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‘Devastated’ and ‘Horrified’: Aberdonians express solidarity after ten Palestinians killed in Israel

Updated: Mar 13, 2023

Raid on Jenin Refugee Camp bloodiest day for Palestinians in over a year.


By Nour Elshenawy

Photo: Nour Elshenawy

Israeli forces stormed the Jenin Refugee Camp in the West Bank on Thursday, 26 January, killing ten Palestinians, including seven militants and several civilians. Magda Obaid, a sixty-one-year-old woman, was among those killed. At least a dozen more Palestinians from the camp were hurt, with some in severe condition. According to Al Jazeera, the Israeli military said the raid had been carried out to arrest Islamic Jihad insurgents under suspicion for plotting terror attacks. Israeli troops were accused of obstructing paramedics' access to the injured as well as shooting tear gas into the Jenin Government Hospital, a charge they denied.


Speaking to The Guardian, Sakir Khader, a Palestinian-Dutch filmmaker on the scene, said that Israel Defense Forces (IDF) soldiers approached the Jenin refugee camp before dawn via multiple gates. Armed Palestinians fired at an Israeli armoured vehicle camouflaged as a commercial van, prompting the IDF to fire back. The ensuing four-hour gun war caused considerable damage, he added. ‘I was trapped in the heart of a shootout for hours,’ Khader explained. ‘It was insane. There were snipers and drones… It damaged many automobiles as well as a public gathering place.’


On 28 January, a protest against the raid was held in Aberdeen’s St Nicholas Square. The Gaude spoke to several individuals at the rally, including a Palestinian student who stated: 'It's the least I can do for my country, no one understands the actual severity of the situation and how the Palestinian citizens are being treated on their own land.’ She continued, citing statistics from Al Jazeera: ‘... more than 170 Palestinians; 30 of which are children, have been killed across the occupied West Bank and East Jerusalem throughout 2022, and 29 Palestinians including 5 children have been murdered by the Israeli army in January 2023 alone.’


The Gaudie also spoke to members of the Aberdeen Socialists Workers Party, who stated that they decided to join the protest to ‘express solidarity,’ and ‘help those affected through raising awareness.’

When asked who should be held responsible for these devastating attacks, the group commented: ‘The Israeli government hold the highest responsibility, as well as international organisations for not condemning these attacks, and international businesses that are funding and inducing the atrocities happening on occupied land.’ The group voiced that ‘boycotting Israel or Israeli funded businesses, and disruptive protests’ are the two best methods of demonstrating support.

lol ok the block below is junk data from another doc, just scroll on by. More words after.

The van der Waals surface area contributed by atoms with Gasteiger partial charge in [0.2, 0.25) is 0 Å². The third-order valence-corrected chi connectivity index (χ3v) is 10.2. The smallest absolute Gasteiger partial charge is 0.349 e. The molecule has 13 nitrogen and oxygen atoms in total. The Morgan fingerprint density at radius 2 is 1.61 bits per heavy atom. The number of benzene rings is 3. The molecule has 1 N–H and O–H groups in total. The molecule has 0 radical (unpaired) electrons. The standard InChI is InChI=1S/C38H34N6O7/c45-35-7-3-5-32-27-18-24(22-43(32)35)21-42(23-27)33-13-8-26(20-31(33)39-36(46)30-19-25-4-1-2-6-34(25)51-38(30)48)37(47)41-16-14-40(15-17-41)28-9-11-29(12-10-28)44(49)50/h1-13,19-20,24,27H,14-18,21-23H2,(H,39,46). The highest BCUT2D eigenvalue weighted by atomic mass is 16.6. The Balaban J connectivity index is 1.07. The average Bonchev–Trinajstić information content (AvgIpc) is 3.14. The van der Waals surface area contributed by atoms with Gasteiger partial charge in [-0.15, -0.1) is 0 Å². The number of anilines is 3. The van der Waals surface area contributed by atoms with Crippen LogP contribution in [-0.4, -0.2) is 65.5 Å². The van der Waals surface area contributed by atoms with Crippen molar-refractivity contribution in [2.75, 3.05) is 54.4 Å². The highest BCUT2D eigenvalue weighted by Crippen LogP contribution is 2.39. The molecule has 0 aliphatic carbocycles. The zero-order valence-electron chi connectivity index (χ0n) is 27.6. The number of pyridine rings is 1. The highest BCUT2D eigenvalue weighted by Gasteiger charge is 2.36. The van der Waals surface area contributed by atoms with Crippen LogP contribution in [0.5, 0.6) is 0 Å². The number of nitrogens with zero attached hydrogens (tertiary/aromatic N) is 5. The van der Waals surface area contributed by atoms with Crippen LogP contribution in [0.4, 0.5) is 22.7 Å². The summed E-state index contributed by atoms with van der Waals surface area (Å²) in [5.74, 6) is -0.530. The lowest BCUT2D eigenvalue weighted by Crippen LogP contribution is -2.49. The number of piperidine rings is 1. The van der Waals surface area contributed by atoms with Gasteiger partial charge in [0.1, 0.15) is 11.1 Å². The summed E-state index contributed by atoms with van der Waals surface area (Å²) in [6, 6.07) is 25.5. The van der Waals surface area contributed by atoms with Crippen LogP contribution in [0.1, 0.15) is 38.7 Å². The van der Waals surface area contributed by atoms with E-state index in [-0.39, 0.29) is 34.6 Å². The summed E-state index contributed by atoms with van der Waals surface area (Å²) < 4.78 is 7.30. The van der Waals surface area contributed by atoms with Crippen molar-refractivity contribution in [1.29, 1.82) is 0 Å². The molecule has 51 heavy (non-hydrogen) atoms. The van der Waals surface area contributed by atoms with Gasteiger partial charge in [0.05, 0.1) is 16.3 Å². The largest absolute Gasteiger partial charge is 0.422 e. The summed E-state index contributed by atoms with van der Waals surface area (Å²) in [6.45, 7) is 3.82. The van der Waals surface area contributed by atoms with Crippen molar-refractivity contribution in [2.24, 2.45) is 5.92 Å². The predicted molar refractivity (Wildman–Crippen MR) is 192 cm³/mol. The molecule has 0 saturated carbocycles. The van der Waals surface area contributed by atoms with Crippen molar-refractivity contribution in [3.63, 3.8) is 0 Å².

Members also expressed how ‘devastated,’ ‘furious,’ and ‘disgusted’ they were about the media not showing interest on the Palestinian issue, commenting that the ‘media tends to skip over Arab and Islamic issues when they are in trouble but run to highlight and document every little mistake they do, it’s quite ironic.

Also speaking to The Gaudie, a student from the University of Aberdeen commented how ‘shocked,’ ‘devastated,’ and ‘horrified’ she was about the attack, and insisted that ‘people worldwide should put pressure on their governments to act fast and efficiently before the issue escalates even further out of our control.’


The last person interviewed was the organiser of the protest, a middle-aged man concerned about humans in Palestine who had been advocating for this cause for over 30 years. He stated: ‘I am not part of any political party, but this is not about politics anymore, this has become a human rights issue.’ He continued, ‘Imagine sitting watching TV in bed and having a group of men with weapons barge in and throw you, your wife and kids out of your own house, how would you feel? That's how the Palestinian people have been feeling since 1947.’ He concluded by pleading with people worldwide to ‘show political and economic support in addition to solidarity.’


When asked if Israelis and Palestinians could live together in peace, people at the protest had a range of responses. ‘There could be peace between them,’ one attendee stated, as ‘Palestinians are willing to live peacefully on one land.’


Another attendee was less positive, telling The Gaudie: ‘There can never be peace between them because there has been way too much blood and inhumane behaviour towards the people of Palestine and if governments and international organisations don’t act fast, we’ll only be losing more and more innocent lives…’


A third rally-goer was more hopeful, commenting: ‘If the world is sincere and honest, and if both Palestine and Israel obey the orders of the United Nations and human rights organisations, then there could potentially be peace between both countries.’




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